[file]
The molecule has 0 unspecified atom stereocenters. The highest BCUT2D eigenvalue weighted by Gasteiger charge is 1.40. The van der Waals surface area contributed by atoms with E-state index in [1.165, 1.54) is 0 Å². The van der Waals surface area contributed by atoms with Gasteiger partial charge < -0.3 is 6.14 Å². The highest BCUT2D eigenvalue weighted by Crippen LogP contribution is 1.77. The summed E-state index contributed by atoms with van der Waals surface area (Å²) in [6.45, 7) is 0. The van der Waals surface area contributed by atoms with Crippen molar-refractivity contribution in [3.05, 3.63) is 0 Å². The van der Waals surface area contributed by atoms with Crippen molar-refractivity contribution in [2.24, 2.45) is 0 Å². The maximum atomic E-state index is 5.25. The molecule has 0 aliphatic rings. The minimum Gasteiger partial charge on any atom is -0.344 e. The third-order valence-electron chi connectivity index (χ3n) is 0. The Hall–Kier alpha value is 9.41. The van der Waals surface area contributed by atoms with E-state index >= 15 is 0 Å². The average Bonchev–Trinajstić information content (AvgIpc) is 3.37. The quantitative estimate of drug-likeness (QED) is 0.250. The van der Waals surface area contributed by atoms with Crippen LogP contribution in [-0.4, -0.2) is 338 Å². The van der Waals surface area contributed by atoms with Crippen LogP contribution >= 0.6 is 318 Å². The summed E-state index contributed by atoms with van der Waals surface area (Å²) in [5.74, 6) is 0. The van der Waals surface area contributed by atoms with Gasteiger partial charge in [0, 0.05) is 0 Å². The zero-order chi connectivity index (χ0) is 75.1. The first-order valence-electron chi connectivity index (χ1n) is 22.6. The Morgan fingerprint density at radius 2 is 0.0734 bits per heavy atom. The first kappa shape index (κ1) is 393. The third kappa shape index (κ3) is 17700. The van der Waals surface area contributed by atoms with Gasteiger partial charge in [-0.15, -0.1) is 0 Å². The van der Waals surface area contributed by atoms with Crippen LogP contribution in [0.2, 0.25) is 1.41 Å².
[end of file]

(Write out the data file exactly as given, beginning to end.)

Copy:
The molecule has 0 unspecified atom stereocenters. The highest BCUT2D eigenvalue weighted by Gasteiger charge is 1.40. The van der Waals surface area contributed by atoms with E-state index in [1.165, 1.54) is 0 Å². The van der Waals surface area contributed by atoms with Gasteiger partial charge < -0.3 is 6.14 Å². The highest BCUT2D eigenvalue weighted by Crippen LogP contribution is 1.77. The summed E-state index contributed by atoms with van der Waals surface area (Å²) in [6.45, 7) is 0. The van der Waals surface area contributed by atoms with Crippen molar-refractivity contribution in [3.05, 3.63) is 0 Å². The van der Waals surface area contributed by atoms with Crippen molar-refractivity contribution in [2.24, 2.45) is 0 Å². The maximum atomic E-state index is 5.25. The molecule has 0 aliphatic rings. The minimum Gasteiger partial charge on any atom is -0.344 e. The third-order valence-electron chi connectivity index (χ3n) is 0. The Hall–Kier alpha value is 9.41. The van der Waals surface area contributed by atoms with E-state index >= 15 is 0 Å². The average Bonchev–Trinajstić information content (AvgIpc) is 3.37. The quantitative estimate of drug-likeness (QED) is 0.250. The van der Waals surface area contributed by atoms with Crippen LogP contribution in [-0.4, -0.2) is 338 Å². The van der Waals surface area contributed by atoms with Crippen LogP contribution >= 0.6 is 318 Å². The summed E-state index contributed by atoms with van der Waals surface area (Å²) in [5.74, 6) is 0. The van der Waals surface area contributed by atoms with Gasteiger partial charge in [0, 0.05) is 0 Å². The zero-order chi connectivity index (χ0) is 75.1. The first-order valence-electron chi connectivity index (χ1n) is 22.6. The Morgan fingerprint density at radius 2 is 0.0734 bits per heavy atom. The first kappa shape index (κ1) is 393. The third kappa shape index (κ3) is 17700. The van der Waals surface area contributed by atoms with Gasteiger partial charge in [-0.15, -0.1) is 0 Å². The van der Waals surface area contributed by atoms with Crippen LogP contribution in [0.2, 0.25) is 1.41 Å².